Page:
Nonetheless the answer to what happens next will be self-evident soon regardless of my opinion or yours.
    Aug 26 11:08 PM | 2 Likes Like |Link to Comment
  • Weighing The Week Ahead: Expecting Too Much From Jackson Hole? [View article]
    Tack,

    "The markets have not been being driven by QE3, or even its expectation,"

    That's an interesting perspective. What's your proof?

    The market moves up and down on every single little comment from a FED official on QE and especially on any article from Hilsenrath and that's a fact. Every LTRO or QE is met with a positive market reaction and the lack of one has a negative reaction. I don't think that's a very controversial position given the recent history but I guess you disagree.

    Right or wrong the market wants it and if it doesn't get it, you will see a sell-off.
    Aug 26 05:05 PM | 3 Likes Like |Link to Comment
  • Weighing The Week Ahead: Expecting Too Much From Jackson Hole? [View article]
    Stanley,

    I keep thinking about the inventory sell-off that China could trigger if they really are in a hard landing scenario. If the NY Times reports along with others are correct about the "mountains" of finished goods being built up then it is only a matter of time before they start dumping/liquidating on the world markets.

    That will hurt corporate profits and create a lot of deflationary pressures. Combine that with a Eurozone in recession and it has the ingredients for an interesting economic soup.
    Aug 26 04:07 PM | Likes Like |Link to Comment
  • Weighing The Week Ahead: Expecting Too Much From Jackson Hole? [View article]
    Hopefully you are correct but that will cause a sell-off if no announcement is made.
    Aug 26 04:02 PM | 1 Like Like |Link to Comment
  • General Motors (GM) has grand plans to see the new Cadillac ATS rise to the top of the compact luxury segment. In the hopes of refreshing the Cadillac image to appeal to a younger market, the new model features a new rear-wheel-drive platform and the latest tech gadgetry along with its still-powerful V-6 engine. The ultimate goal for GM is to see the Cadillac brand unseat the dominance of the BMW (BAMXY.PK) 3-Series. [View news story]
    A BMW is an aspirational vehicle for most people which includes me.

    I finally got my first BMW, a 550i, and I have never have owned anything close to it in the past. I love it but I am sure I would have also loved any other high-end car. The difference is that owning a BMW is like saying "you have arrived/made it" and it still has a relatively hip image overall. Mercedes is a great car but still gives you that old person feel no matter how exciting the look of the car and its driving appeal.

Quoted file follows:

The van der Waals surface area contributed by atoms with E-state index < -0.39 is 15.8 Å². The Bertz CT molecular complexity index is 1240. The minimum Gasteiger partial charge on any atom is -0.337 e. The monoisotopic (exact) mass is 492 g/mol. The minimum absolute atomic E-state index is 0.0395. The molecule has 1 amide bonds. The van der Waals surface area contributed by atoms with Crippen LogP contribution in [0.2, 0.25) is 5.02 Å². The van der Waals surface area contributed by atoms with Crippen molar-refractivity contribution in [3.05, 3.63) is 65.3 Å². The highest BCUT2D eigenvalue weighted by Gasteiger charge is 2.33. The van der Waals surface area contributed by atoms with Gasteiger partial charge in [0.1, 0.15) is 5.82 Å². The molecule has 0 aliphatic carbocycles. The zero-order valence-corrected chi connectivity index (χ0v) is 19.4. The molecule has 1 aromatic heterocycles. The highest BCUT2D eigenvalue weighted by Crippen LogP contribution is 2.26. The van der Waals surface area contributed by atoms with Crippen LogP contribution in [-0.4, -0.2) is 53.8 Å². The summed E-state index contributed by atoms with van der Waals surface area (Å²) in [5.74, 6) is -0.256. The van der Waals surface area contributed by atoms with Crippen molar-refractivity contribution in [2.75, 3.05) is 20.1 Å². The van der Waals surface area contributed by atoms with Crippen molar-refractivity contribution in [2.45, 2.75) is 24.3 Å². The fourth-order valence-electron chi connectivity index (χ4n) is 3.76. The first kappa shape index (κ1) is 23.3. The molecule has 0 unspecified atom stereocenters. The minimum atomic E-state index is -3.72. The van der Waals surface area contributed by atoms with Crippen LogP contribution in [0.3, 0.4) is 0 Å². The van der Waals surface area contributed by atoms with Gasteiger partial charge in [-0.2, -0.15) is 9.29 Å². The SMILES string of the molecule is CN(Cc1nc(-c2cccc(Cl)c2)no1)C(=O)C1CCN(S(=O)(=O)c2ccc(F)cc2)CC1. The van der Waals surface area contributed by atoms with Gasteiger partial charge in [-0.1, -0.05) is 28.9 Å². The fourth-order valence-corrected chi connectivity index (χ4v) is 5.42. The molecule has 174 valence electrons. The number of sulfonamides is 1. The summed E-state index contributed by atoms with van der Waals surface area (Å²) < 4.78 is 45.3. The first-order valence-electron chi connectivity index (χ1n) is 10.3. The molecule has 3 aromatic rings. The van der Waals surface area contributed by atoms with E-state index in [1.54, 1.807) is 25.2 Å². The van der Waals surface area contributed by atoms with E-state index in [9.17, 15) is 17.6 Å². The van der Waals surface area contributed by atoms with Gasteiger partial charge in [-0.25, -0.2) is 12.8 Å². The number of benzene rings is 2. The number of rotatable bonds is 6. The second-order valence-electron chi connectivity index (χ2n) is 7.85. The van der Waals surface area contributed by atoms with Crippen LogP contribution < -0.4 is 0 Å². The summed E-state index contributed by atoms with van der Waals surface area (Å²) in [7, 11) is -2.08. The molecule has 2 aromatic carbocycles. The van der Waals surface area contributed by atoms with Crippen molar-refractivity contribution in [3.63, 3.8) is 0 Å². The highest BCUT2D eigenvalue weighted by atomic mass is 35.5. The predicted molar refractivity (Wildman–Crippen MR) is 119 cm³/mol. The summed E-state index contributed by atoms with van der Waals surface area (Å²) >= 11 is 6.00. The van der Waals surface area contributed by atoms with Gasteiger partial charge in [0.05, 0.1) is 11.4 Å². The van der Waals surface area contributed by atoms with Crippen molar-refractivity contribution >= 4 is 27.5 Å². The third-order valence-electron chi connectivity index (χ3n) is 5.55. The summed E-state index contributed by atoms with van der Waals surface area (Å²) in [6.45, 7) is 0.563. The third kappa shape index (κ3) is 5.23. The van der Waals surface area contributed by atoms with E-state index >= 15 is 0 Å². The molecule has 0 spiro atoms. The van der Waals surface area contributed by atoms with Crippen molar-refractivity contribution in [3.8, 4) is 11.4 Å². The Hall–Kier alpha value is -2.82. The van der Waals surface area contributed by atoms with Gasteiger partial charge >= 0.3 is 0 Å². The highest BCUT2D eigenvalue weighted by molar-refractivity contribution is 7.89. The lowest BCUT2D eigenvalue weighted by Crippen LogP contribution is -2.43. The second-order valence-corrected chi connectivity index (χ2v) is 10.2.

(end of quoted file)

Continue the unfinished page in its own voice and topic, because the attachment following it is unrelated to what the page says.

Brands and their positioning have a lot of power beyond the concrete physical aspects of the vehicle and this is where GM won't have a chance until they can create that same type of desire and psychic fulfillment.

    In some ways it is similar to the AAPl cult for its buyers. Really hard to displace someone from buying a bimmer once they have their mind set on it.

    Cadillac once had this positioning but not anymore.
    Aug 24 03:18 PM | Likes Like |Link to Comment
  • July Durable Goods: +4.2% vs. +1.9% expected, +1.6% prior. Ex-transport -0.4% vs. +0.4% expected, -1.1% prior. [View news story]
    bbro,

    That's why it pays to look at the details.

    I was totally confused by the market action this morning as I would have expected a big positive reaction in the futures to this number and it did not happen.

    I was surprised by your first post above and yet it seems to be the way the market was looking at it as well.

    Anybody thinking they could trade on this data has to be scratching their heads. Thanks for the clarification.
    Aug 24 10:35 AM | Likes Like |Link to Comment
  • July Durable Goods: +4.2% vs. +1.9% expected, +1.6% prior. Ex-transport -0.4% vs. +0.4% expected, -1.1% prior. [View news story]
    Tack,

    CNBC has done exactly that quoting Reuters:

    "US Durable Goods Surge in July on Boeing Orders
    Published: Friday, 24 Aug 2012 | 8:34 AM ET Text Size
    By: Reuters

    New orders for long-lasting U.S. manufactured goods surged in July, but a second straight month of declines in a gauge of planned business spending pointed to a slowing growth trend in the factory sector."

    However, it includes the same warning as everyone else.

    I am not "cherrypicking" anything.
    Aug 24 10:17 AM | Likes Like |Link to Comment